If production line employees thought they saw an error, they pulled a cord (the andon) to stop the line.

Experts then converged upon the problem area to determine the cause, asking — “Why? Why did it happen? Why is that the reason? But why did that happen? Why was that the cause?”

The philosophy is to ask why as many times necessary to get to the root cause of the problem and then fix it so it never happens again.

Ask why why why why why why why why why until you get to the root of the problem.

To begin with, you build out the blueprint of the scenario for both what’s happening frontstage, and backstage — the what(steps), the who(customer, service actors), the how (touchpoint, systems, rules) and then you ask why — a lot. The whole team writes pain points (drawn from your experience maps and the heads of your SMEs), questions they think they might need to go back out into the field and ask a user, as well as any other questions or ideas about how we could do things differently.

You can’t solve the right problem without insights.

Third and final exercise

So having explained all of this to the team, it was time to blueprint our scenarios…

I gave the teams some more ‘user research’ but generally let them and their imaginations do the rest.


My research slide.


It took about an hour for each team to flesh out their blueprints and add as many jidokas as possible.

Which brings me to key point number 4:

Encourage everyone to add as many jidoka post-its as possible. Get people on their feet. Remove the tables and chairs if you need to. An empty blueprint is not a helpful blueprint, so you need as much on there as you can.

As a final flourish, I gave each team a blue or yellow star (impulse buys at Ryman that morning even though I had no clear plan for them) and instructed the teams to place it on the blueprint to mark a key or vital area of pain.

Blue star team’s blueprint.


Yellow team discussing how one goes about setting up a wizard bank account.


Gavin from blue star team sneaking a look at yellow star team’s blueprint.


I finished up the session with a few top tips and takeaways, which I rattled through very quickly because it was lunch time and all the snacks had been eaten.

How to take it down in a helpful way.

Some other top tips that I’ve learnt from doing this multiple times:

  • Blueprinting is demanding on the facilitator. That’s why it’s best to have 2. (I once ran 3 separate sessions alone, covering 12 scenarios, and it almost killed me)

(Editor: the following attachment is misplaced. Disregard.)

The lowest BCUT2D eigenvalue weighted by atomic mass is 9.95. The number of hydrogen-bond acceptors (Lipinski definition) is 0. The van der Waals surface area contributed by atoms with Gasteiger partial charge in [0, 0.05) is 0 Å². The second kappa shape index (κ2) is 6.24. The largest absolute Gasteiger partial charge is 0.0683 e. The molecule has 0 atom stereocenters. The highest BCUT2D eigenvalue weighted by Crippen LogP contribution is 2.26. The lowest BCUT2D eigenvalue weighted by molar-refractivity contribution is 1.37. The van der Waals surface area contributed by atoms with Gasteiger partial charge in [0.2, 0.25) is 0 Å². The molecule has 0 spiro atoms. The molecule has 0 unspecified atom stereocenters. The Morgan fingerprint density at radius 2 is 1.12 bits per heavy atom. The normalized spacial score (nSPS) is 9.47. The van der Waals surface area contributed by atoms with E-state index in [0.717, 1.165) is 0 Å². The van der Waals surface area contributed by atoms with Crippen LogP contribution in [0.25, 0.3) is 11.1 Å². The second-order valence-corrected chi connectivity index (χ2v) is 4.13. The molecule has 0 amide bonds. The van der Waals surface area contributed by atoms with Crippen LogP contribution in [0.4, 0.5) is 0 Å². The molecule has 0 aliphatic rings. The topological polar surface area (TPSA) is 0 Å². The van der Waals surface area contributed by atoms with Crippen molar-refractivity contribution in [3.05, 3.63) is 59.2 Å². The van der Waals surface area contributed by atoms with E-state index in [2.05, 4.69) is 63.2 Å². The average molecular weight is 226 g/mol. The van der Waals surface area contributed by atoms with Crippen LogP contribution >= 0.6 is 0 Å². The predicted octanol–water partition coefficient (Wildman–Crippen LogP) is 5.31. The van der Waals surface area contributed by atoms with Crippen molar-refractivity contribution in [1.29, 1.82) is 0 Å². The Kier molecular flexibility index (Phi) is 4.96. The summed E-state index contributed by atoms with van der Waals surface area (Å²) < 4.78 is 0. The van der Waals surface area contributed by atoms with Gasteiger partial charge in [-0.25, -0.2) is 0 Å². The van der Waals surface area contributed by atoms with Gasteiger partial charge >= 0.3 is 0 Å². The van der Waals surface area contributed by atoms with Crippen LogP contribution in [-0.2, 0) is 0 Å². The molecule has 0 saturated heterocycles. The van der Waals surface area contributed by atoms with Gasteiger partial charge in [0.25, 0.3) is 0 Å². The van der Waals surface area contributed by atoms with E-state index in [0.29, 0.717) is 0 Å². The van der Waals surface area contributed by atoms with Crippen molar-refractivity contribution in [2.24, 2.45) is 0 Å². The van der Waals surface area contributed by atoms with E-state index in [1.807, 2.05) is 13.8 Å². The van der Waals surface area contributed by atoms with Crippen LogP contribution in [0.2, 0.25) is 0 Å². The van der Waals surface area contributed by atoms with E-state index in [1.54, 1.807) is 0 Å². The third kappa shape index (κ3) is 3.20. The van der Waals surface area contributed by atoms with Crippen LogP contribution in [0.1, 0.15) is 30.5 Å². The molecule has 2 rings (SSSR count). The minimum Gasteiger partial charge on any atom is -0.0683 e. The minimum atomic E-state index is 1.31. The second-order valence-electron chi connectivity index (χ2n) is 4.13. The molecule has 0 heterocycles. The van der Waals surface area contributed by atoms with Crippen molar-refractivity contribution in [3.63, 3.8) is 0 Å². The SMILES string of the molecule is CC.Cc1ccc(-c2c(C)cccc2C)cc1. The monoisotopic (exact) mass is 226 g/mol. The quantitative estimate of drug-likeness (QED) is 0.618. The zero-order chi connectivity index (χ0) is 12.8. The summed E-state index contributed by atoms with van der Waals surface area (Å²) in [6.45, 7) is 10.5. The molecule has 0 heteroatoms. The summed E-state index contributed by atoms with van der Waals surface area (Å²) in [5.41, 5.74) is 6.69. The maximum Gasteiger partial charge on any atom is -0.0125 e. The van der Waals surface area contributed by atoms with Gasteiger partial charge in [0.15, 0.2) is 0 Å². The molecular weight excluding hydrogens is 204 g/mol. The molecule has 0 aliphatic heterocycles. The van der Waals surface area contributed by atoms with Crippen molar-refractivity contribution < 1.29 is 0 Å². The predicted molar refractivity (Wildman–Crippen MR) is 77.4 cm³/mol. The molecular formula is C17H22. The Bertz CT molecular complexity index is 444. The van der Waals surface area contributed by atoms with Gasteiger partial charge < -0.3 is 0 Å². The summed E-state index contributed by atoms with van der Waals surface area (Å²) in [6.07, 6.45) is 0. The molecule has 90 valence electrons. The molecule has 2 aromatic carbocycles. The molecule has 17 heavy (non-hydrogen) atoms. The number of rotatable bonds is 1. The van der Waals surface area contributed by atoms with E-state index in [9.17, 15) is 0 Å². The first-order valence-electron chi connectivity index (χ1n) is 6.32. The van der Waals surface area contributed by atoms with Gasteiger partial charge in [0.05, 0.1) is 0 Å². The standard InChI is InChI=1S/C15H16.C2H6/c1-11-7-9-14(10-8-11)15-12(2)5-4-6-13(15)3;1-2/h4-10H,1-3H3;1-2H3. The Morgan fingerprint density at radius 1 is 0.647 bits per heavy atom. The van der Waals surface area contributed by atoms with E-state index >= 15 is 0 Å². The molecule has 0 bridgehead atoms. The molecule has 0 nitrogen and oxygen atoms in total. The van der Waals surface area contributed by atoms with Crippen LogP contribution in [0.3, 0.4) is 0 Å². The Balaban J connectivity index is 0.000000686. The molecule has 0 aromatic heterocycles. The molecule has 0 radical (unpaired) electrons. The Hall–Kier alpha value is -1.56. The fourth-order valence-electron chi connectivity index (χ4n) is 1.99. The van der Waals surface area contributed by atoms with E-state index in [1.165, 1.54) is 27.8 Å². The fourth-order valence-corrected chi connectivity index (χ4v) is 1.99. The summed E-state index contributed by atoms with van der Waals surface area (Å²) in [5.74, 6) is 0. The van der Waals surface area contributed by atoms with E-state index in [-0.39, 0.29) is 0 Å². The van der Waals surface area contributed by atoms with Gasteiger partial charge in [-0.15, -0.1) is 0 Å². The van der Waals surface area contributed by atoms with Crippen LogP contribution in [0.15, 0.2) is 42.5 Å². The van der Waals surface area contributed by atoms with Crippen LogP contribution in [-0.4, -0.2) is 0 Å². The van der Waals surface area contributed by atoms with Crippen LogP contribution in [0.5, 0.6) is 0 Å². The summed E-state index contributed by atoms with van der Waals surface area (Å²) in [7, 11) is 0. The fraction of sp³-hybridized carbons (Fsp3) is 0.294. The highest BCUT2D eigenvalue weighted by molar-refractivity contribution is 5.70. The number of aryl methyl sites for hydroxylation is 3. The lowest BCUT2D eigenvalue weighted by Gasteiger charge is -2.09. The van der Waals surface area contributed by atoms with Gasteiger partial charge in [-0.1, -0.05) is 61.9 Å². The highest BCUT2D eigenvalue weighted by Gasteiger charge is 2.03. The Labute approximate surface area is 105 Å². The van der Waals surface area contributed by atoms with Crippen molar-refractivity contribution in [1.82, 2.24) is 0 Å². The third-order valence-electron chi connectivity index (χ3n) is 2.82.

• Ideally, you have 2 facilitators and a Product Owner to help keep things on track
  • Do lots of work in advance. Work out the steps and put them up, as well as the Y axis labels
  • Then the first stage should be quickly running through the steps to validate them with the group, moving some around where you need to
  • Once you’ve documented it make sure you share it with the team (and beyond if you need to) so they can add anything that was missed, or has since come to them after the session. A blueprint is not a static identity, it should live and grow with the project

So — what’s next?

How do you take these problems, and get upstream of them to turn them into solutions? The hard part is done — after documenting and sharing it with the team and those stakeholders who couldn’t make the workshop (I usually do this using RealtimeBoard or Sketch) — next comes the fun part where you start to sketch what the future could look like.

And in the world of Harry Potter, that future world is one of the automated postal delivery systems, no more owls, some sort of wizard Amazon, and a more reliable replacement for the fat lady.

How to run a Future Blueprint session.


Blue Start Team’s Blueprint (Thanks Jack).


Yellow Start Team’s Blueprint (Thanks Charlotte).


Big thank you slide.

Ben Lyons-Grose is a cat-enthusiast, a tea-advocate, and a novelist turned designer.

He is also Experience Design Lead at Methods, a digital agency that works with government to make public services better.

Get in touch at ben.lyons-grose@methods.co.uk if you want to find out more about Methods, service design, blueprinting, or Harry Potter.